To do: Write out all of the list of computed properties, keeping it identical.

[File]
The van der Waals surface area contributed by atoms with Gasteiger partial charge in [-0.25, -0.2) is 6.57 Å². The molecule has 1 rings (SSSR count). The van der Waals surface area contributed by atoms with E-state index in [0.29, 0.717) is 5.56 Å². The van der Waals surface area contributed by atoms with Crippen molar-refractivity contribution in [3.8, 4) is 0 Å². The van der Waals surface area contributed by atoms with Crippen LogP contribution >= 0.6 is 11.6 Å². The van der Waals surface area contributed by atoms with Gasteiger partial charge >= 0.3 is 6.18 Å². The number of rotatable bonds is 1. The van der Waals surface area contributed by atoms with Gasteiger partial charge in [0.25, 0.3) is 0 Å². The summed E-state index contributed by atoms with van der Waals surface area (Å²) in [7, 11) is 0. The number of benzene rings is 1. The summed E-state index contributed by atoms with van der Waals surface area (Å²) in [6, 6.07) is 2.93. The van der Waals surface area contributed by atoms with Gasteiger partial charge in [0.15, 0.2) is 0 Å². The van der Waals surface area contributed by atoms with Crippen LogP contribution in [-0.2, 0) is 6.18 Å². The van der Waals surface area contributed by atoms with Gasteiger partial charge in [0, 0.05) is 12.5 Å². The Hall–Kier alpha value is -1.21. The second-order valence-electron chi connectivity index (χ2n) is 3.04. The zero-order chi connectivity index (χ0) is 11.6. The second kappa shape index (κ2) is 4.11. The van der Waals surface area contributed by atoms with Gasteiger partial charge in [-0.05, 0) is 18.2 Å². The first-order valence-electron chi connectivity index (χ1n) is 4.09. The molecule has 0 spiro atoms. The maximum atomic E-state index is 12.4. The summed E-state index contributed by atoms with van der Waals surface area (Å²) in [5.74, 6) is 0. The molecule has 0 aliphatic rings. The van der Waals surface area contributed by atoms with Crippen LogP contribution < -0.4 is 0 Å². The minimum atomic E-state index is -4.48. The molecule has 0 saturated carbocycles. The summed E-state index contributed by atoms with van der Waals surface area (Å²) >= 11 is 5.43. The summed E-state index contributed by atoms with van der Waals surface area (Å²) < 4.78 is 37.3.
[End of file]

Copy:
The van der Waals surface area contributed by atoms with Gasteiger partial charge in [-0.25, -0.2) is 6.57 Å². The molecule has 1 rings (SSSR count). The van der Waals surface area contributed by atoms with E-state index in [0.29, 0.717) is 5.56 Å². The van der Waals surface area contributed by atoms with Crippen molar-refractivity contribution in [3.8, 4) is 0 Å². The van der Waals surface area contributed by atoms with Crippen LogP contribution >= 0.6 is 11.6 Å². The van der Waals surface area contributed by atoms with Gasteiger partial charge >= 0.3 is 6.18 Å². The number of rotatable bonds is 1. The van der Waals surface area contributed by atoms with Gasteiger partial charge in [0.25, 0.3) is 0 Å². The summed E-state index contributed by atoms with van der Waals surface area (Å²) in [7, 11) is 0. The number of benzene rings is 1. The summed E-state index contributed by atoms with van der Waals surface area (Å²) in [6, 6.07) is 2.93. The van der Waals surface area contributed by atoms with Gasteiger partial charge in [0.15, 0.2) is 0 Å². The van der Waals surface area contributed by atoms with Crippen LogP contribution in [-0.2, 0) is 6.18 Å². The van der Waals surface area contributed by atoms with Gasteiger partial charge in [0, 0.05) is 12.5 Å². The Hall–Kier alpha value is -1.21. The second-order valence-electron chi connectivity index (χ2n) is 3.04. The zero-order chi connectivity index (χ0) is 11.6. The second kappa shape index (κ2) is 4.11. The van der Waals surface area contributed by atoms with Gasteiger partial charge in [-0.05, 0) is 18.2 Å². The first-order valence-electron chi connectivity index (χ1n) is 4.09. The molecule has 0 spiro atoms. The maximum atomic E-state index is 12.4. The summed E-state index contributed by atoms with van der Waals surface area (Å²) in [5.74, 6) is 0. The molecule has 0 aliphatic rings. The van der Waals surface area contributed by atoms with Crippen LogP contribution < -0.4 is 0 Å². The minimum atomic E-state index is -4.48. The molecule has 0 saturated carbocycles. The summed E-state index contributed by atoms with van der Waals surface area (Å²) >= 11 is 5.43. The summed E-state index contributed by atoms with van der Waals surface area (Å²) < 4.78 is 37.3.